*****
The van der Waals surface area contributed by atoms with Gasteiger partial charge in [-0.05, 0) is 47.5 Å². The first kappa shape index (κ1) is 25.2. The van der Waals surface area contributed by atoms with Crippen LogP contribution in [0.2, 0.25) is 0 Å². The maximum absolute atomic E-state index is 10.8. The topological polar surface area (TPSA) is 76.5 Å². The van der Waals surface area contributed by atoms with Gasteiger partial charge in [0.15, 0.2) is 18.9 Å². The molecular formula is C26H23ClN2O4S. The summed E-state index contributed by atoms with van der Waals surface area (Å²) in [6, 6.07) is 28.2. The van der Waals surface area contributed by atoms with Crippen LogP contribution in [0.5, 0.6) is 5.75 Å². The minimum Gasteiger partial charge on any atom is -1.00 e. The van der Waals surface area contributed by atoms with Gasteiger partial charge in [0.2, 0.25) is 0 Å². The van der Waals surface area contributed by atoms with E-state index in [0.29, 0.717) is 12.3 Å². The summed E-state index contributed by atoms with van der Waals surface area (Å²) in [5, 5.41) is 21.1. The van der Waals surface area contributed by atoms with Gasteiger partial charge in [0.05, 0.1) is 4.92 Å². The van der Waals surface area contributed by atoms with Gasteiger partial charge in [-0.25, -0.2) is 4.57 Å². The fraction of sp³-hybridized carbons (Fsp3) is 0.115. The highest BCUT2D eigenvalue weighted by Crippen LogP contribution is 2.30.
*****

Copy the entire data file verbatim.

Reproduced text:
The van der Waals surface area contributed by atoms with Gasteiger partial charge in [-0.05, 0) is 47.5 Å². The first kappa shape index (κ1) is 25.2. The van der Waals surface area contributed by atoms with Crippen LogP contribution in [0.2, 0.25) is 0 Å². The maximum absolute atomic E-state index is 10.8. The topological polar surface area (TPSA) is 76.5 Å². The van der Waals surface area contributed by atoms with Gasteiger partial charge in [0.15, 0.2) is 18.9 Å². The molecular formula is C26H23ClN2O4S. The summed E-state index contributed by atoms with van der Waals surface area (Å²) in [6, 6.07) is 28.2. The van der Waals surface area contributed by atoms with Crippen LogP contribution in [0.5, 0.6) is 5.75 Å². The minimum Gasteiger partial charge on any atom is -1.00 e. The van der Waals surface area contributed by atoms with Gasteiger partial charge in [0.2, 0.25) is 0 Å². The van der Waals surface area contributed by atoms with E-state index in [0.29, 0.717) is 12.3 Å². The summed E-state index contributed by atoms with van der Waals surface area (Å²) in [5, 5.41) is 21.1. The van der Waals surface area contributed by atoms with Gasteiger partial charge in [0.05, 0.1) is 4.92 Å². The van der Waals surface area contributed by atoms with Gasteiger partial charge in [-0.25, -0.2) is 4.57 Å². The fraction of sp³-hybridized carbons (Fsp3) is 0.115. The highest BCUT2D eigenvalue weighted by Crippen LogP contribution is 2.30.